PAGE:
PhD Defence: Purchasing and Supply Management at the Purchase Category Level

Over the past two decades, purchasing has evolved from a clerical function focused on minimum price into a strategic function focused on value creation and achieving competitive advantage. Purchase category managers are under increasing pressure to find ways to cut costs and yet get more innovative products and services from their suppliers. New research by PhD candidate Melek Akin Ates reveals one factor essential for improving costs and innovation performance is the alignment between purchasing strategy and purchasing structure. Ates’ PhD dissertation ‘Purchasing and supply management at the purchase category level: Strategy, structure, and performance’, describes how a misfit between strategy and structure negatively affects the quality of purchasing processes, which is deleterious to cost and innovation performance.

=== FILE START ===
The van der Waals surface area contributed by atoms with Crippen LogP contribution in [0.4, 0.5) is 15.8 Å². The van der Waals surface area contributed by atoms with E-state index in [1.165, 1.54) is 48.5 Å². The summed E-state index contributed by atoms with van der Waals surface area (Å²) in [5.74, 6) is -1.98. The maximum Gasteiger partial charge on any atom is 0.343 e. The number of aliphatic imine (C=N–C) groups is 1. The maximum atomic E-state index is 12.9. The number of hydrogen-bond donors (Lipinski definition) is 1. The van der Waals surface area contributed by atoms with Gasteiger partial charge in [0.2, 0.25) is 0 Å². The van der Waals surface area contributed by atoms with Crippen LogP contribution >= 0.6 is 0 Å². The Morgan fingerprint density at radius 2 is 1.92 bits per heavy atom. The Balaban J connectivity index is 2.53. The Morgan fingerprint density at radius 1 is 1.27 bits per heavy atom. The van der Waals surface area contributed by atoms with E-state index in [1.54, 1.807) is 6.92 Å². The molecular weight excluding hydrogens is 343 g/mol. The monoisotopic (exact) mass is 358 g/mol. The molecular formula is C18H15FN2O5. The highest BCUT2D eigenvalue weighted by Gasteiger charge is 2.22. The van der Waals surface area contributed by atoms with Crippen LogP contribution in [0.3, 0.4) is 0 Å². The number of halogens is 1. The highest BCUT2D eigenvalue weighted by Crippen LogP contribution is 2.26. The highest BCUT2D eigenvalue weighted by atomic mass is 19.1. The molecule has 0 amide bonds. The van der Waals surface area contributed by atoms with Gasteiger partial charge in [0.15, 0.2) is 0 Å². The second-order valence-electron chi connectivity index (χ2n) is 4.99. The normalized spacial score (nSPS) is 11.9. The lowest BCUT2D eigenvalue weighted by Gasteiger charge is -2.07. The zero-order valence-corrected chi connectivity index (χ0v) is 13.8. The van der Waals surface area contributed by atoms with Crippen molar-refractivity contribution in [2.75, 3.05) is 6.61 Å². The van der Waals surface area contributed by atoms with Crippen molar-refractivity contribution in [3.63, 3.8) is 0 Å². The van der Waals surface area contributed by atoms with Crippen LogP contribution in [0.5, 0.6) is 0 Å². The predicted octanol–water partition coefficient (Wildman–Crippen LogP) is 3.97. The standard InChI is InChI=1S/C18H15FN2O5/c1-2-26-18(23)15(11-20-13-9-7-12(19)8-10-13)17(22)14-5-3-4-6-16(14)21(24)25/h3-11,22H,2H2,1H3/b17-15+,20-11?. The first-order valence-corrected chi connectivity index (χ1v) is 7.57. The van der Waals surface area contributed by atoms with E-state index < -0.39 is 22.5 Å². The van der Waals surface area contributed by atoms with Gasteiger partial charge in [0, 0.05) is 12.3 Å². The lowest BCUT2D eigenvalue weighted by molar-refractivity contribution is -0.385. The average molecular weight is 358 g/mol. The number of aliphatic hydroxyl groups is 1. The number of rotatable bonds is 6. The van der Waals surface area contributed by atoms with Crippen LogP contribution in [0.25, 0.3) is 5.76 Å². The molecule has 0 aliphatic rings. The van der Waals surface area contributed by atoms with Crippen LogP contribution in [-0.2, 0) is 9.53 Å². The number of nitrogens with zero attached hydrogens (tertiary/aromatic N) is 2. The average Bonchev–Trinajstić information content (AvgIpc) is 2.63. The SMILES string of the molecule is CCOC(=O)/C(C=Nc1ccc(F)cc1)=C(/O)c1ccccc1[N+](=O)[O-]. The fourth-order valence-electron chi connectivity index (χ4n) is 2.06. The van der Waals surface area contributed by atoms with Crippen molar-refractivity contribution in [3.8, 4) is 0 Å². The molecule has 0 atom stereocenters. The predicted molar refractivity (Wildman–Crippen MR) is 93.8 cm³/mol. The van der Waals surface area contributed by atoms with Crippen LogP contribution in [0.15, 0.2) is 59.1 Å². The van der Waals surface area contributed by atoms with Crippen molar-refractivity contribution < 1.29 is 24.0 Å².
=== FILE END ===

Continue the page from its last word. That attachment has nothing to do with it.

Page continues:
Managing purchasing and supply departments has a substantial impact on a firm’s performance and competitiveness, and its role in contributing to competitive advantage is increasingly acknowledged. Goods and services – ranging from raw materials to office supplies, components and spare parts –necessitate different strategies for each category. Yet, little is known about what firms should do to successfully manage this variety. Ates’ research shows that one of the crucial elements relates to the organisational design of purchasing; having a structure that is aligned with purchasing strategy, not only at the organisational level but also at the purchase category level.

Ates’ research shows that if the key objective in a purchase category is to cut costs, firms should manage it centrally and formally, while providing support via a less cross-functional structure. On the other hand, if innovation is the key objective, then a decentralised, less formal and cross-functional purchasing structure should be adopted. Misfits cause both costs and innovation to suffer.